Sci. Signal., 4 September 2012
Neuroscience Is NO a Cause for Depression?
Nancy R. Gough
Science Signaling, AAAS, Washington, DC 20005, USA
Depression and anxiety are more common in women than in men and have been related to changes that occur in the abundance of the sex hormone estrogen. Noting that nitric oxide (NO) and the enzyme responsible for its synthesis in the brain (nNOS) have been associated with stress responses and mood disorders, Hu et al. explored differences in NO and nNOS in the hippocampi of male and female mice. Male mice had more NO and spent less time immobile in two different tests for depressive behaviors than their female littermates. Intrahippocampal injection of an NO donor into ovariectomized females eliminated the behavior differences in the two tests between males and females; however, dose was critical, with low doses reducing immobility and high doses increasing the time spent immobile. Compared with male mice, females had less E2 estrogen in the hippocampi, and E2 treatment increased the abundance of nNOS in an estrogen receptor β (ERβ)–dependent manner, both in culture and in vivo. E2 or administration of an ERβ agonist reduced the amount of time that ovariectomized mice were immobile in the behavior tests, a reduction that was abolished by treatment with an nNOS inhibitor, an NO scavenger, or an inhibitor of the NO-activated enzyme guanylyl cyclase, as well as in nNOS-knockout mice. Thus, an estrogen-dependent difference in NO signaling appears to contribute to increased depressive behaviors in female mice. However, excess NO signaling initiated by introduction of an NO donor in the hippocampi of both males and females also increased depressive behavior in the two tests. The activity of the transcription factor CREB (as assessed by its phosphorylation status) was higher in hippocampi from male mice. Introduction of an NO donor into the hippocampi of ovariectomized female mice caused a dose-dependent change in the phosphorylation of CREB, with low doses increasing its phosphorylation and high doses decreasing its phosphorylation. CREB phosphorylation also correlated with E2 during the estrous cycle. In females, doses of the NO donor that increased CREB phosphorylation decreased immobile time in the behavior tests, an effect that was blocked by lentiviral injection of a dominant-negative CREB. In contrast, increased CREB phosphorylation was associated with increased immobile time (increased depressive behavior) in males. Thus, the amount of NO signaling appears to be a critical determinant of affective behavior, with too much or too little causing depressive-like behaviors in mice.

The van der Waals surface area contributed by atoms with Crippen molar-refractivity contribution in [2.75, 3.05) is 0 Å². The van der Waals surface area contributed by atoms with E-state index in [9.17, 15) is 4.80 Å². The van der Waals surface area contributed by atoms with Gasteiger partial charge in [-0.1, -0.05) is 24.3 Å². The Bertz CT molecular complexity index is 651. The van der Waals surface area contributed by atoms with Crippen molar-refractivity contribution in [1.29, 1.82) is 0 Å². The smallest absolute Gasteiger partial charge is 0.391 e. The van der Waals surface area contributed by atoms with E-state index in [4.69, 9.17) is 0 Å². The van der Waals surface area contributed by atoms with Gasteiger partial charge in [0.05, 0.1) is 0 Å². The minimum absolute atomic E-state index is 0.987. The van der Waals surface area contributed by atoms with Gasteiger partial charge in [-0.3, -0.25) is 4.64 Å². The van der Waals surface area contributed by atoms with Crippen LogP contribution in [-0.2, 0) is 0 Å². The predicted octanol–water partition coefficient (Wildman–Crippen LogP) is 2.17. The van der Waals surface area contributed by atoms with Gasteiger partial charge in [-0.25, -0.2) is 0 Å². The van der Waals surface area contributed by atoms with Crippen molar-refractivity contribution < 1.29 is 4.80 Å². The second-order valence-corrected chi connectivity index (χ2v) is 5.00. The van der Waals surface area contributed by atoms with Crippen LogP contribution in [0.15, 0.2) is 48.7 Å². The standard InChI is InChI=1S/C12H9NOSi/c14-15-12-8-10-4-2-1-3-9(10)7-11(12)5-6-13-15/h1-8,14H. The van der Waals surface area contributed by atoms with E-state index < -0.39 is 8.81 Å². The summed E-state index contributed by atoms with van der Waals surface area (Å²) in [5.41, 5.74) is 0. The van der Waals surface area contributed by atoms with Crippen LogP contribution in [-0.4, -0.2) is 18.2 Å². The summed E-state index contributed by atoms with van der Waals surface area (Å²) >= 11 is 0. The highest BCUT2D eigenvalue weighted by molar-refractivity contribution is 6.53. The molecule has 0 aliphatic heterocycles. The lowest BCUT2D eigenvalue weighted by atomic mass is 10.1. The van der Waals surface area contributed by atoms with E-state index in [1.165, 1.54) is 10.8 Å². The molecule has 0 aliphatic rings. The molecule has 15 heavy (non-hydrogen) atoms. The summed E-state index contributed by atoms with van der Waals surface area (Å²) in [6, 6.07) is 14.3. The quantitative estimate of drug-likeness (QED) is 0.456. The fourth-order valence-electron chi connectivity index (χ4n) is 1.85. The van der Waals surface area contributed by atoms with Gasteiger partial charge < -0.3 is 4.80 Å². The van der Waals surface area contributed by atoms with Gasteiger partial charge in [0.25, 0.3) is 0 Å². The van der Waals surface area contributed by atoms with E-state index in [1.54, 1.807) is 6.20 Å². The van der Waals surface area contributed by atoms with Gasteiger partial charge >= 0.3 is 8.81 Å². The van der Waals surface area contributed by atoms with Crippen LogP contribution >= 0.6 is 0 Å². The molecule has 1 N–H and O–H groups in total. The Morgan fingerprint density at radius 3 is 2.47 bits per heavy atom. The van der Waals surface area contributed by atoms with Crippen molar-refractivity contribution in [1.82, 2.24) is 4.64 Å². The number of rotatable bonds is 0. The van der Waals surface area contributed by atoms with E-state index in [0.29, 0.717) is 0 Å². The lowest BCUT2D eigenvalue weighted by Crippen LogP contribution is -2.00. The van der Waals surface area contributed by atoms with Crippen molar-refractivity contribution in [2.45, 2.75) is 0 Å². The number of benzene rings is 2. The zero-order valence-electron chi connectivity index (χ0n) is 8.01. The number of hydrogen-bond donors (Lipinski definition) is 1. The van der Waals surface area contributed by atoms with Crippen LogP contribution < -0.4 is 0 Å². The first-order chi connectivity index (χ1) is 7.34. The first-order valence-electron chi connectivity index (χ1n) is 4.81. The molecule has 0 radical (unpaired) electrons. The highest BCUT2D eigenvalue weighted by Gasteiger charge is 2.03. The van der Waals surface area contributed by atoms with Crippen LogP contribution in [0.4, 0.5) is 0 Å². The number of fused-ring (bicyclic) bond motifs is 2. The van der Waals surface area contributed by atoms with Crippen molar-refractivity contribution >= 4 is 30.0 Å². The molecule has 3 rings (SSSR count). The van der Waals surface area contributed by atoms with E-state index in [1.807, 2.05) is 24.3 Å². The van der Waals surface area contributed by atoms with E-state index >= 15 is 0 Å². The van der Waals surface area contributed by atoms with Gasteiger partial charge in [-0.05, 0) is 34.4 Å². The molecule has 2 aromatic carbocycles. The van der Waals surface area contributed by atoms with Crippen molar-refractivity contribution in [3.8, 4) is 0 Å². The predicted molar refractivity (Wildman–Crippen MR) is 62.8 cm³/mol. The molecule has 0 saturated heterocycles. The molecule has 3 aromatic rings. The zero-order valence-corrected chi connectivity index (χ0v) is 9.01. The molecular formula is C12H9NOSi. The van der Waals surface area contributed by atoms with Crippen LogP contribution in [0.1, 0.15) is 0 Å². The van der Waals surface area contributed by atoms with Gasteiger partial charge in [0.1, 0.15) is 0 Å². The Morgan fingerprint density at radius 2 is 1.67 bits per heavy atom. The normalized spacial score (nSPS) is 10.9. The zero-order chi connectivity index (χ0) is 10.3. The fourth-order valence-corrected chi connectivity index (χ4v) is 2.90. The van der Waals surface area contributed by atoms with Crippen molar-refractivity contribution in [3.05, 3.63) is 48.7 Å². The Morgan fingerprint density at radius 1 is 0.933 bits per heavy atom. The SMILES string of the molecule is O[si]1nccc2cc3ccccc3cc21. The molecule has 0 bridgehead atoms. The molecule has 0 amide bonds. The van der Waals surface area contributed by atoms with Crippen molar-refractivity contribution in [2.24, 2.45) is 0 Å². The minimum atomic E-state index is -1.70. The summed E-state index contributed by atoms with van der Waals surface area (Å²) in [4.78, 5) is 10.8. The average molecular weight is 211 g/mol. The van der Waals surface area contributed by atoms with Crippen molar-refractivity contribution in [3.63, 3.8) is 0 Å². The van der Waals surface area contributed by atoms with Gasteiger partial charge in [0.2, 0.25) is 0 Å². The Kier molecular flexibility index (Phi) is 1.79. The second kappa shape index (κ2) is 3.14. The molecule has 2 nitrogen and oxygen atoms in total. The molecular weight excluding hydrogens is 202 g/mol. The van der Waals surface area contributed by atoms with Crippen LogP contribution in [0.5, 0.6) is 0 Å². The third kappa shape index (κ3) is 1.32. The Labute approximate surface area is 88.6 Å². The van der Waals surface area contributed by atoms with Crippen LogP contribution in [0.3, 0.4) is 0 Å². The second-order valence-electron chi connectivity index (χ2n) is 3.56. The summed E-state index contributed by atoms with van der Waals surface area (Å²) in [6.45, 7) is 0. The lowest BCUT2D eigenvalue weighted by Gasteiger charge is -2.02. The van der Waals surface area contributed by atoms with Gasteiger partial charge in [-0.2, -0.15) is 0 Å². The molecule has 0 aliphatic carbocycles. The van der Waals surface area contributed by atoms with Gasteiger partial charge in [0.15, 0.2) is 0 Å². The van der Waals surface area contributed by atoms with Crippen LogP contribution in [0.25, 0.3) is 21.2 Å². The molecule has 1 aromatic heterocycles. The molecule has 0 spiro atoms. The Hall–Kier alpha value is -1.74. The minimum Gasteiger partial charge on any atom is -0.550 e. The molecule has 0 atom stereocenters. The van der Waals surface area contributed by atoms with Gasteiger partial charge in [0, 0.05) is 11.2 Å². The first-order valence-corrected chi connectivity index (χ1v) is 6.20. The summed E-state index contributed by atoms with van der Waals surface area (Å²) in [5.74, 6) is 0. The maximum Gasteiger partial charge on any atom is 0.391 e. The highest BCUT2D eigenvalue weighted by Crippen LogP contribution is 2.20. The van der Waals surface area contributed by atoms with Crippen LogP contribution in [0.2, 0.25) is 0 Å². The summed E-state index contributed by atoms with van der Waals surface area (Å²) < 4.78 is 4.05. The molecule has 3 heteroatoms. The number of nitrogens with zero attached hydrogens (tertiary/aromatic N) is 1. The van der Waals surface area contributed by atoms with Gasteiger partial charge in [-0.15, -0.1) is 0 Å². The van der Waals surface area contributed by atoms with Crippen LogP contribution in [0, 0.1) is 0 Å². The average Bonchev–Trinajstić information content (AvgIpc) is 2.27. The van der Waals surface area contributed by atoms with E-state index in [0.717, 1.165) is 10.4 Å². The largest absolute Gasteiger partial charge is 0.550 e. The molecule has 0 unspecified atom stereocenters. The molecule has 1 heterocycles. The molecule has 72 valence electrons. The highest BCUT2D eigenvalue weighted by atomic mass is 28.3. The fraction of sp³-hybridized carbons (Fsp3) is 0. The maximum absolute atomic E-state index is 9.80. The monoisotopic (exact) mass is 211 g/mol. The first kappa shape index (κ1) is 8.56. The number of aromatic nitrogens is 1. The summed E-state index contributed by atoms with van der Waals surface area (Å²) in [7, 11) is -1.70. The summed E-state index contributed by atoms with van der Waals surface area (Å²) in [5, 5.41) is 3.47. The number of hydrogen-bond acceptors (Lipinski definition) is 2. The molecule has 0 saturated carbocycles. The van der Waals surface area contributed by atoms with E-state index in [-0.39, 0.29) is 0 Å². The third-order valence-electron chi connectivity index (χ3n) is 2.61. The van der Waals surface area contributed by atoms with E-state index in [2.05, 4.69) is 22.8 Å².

Y. Hu, D.-L. Wu, C.-X. Luo, L.-J. Zhu, J. Zhang, H.-Y. Wu, D.-Y. Zhu, Hippocampal nitric oxide contributes to sex difference in affective behaviors. Proc. Natl. Acad. Sci. U.S.A. 109, 14224–14229 (2012). [Abstract][Full Text]
Citation: N. R. Gough, Is NO a Cause for Depression? Sci. Signal. 5, ec228 (2012).
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